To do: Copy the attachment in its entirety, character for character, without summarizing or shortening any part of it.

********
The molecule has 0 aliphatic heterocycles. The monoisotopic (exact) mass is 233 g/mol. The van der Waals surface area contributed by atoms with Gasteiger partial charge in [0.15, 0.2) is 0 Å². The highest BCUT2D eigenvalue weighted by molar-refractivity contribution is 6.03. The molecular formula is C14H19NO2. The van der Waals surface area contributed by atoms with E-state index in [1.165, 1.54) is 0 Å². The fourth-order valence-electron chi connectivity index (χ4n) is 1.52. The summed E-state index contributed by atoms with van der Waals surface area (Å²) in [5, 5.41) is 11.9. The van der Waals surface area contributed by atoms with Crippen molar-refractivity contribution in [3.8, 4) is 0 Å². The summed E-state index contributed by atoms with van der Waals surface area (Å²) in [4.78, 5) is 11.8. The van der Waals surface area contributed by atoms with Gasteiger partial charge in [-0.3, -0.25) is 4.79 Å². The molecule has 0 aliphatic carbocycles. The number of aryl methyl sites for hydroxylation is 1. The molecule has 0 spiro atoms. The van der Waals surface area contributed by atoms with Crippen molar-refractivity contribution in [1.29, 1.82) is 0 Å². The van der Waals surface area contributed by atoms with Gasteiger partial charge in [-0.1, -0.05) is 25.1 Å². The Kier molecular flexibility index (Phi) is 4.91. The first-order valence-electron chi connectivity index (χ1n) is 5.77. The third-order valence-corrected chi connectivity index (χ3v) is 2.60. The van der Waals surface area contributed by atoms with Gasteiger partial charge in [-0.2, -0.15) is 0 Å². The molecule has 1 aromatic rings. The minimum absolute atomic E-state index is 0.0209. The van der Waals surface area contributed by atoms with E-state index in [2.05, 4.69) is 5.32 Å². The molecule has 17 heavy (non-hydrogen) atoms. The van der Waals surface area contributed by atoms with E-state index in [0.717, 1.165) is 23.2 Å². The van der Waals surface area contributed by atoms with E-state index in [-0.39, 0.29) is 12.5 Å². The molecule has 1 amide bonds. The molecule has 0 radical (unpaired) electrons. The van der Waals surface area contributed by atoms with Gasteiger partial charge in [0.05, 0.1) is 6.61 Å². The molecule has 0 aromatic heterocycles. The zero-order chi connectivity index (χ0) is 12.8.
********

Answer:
The molecule has 0 aliphatic heterocycles. The monoisotopic (exact) mass is 233 g/mol. The van der Waals surface area contributed by atoms with Gasteiger partial charge in [0.15, 0.2) is 0 Å². The highest BCUT2D eigenvalue weighted by molar-refractivity contribution is 6.03. The molecular formula is C14H19NO2. The van der Waals surface area contributed by atoms with E-state index in [1.165, 1.54) is 0 Å². The fourth-order valence-electron chi connectivity index (χ4n) is 1.52. The summed E-state index contributed by atoms with van der Waals surface area (Å²) in [5, 5.41) is 11.9. The van der Waals surface area contributed by atoms with Crippen molar-refractivity contribution in [3.8, 4) is 0 Å². The summed E-state index contributed by atoms with van der Waals surface area (Å²) in [4.78, 5) is 11.8. The van der Waals surface area contributed by atoms with Gasteiger partial charge in [-0.3, -0.25) is 4.79 Å². The molecule has 0 aliphatic carbocycles. The number of aryl methyl sites for hydroxylation is 1. The molecule has 0 spiro atoms. The van der Waals surface area contributed by atoms with Crippen molar-refractivity contribution in [1.29, 1.82) is 0 Å². The van der Waals surface area contributed by atoms with Gasteiger partial charge in [-0.1, -0.05) is 25.1 Å². The Kier molecular flexibility index (Phi) is 4.91. The first-order valence-electron chi connectivity index (χ1n) is 5.77. The third-order valence-corrected chi connectivity index (χ3v) is 2.60. The van der Waals surface area contributed by atoms with Gasteiger partial charge in [-0.2, -0.15) is 0 Å². The molecule has 1 aromatic rings. The minimum absolute atomic E-state index is 0.0209. The van der Waals surface area contributed by atoms with E-state index in [2.05, 4.69) is 5.32 Å². The molecule has 17 heavy (non-hydrogen) atoms. The van der Waals surface area contributed by atoms with E-state index in [0.717, 1.165) is 23.2 Å². The van der Waals surface area contributed by atoms with E-state index in [-0.39, 0.29) is 12.5 Å². The molecule has 1 amide bonds. The molecule has 0 radical (unpaired) electrons. The van der Waals surface area contributed by atoms with Gasteiger partial charge in [0.05, 0.1) is 6.61 Å². The molecule has 0 aromatic heterocycles. The zero-order chi connectivity index (χ0) is 12.8.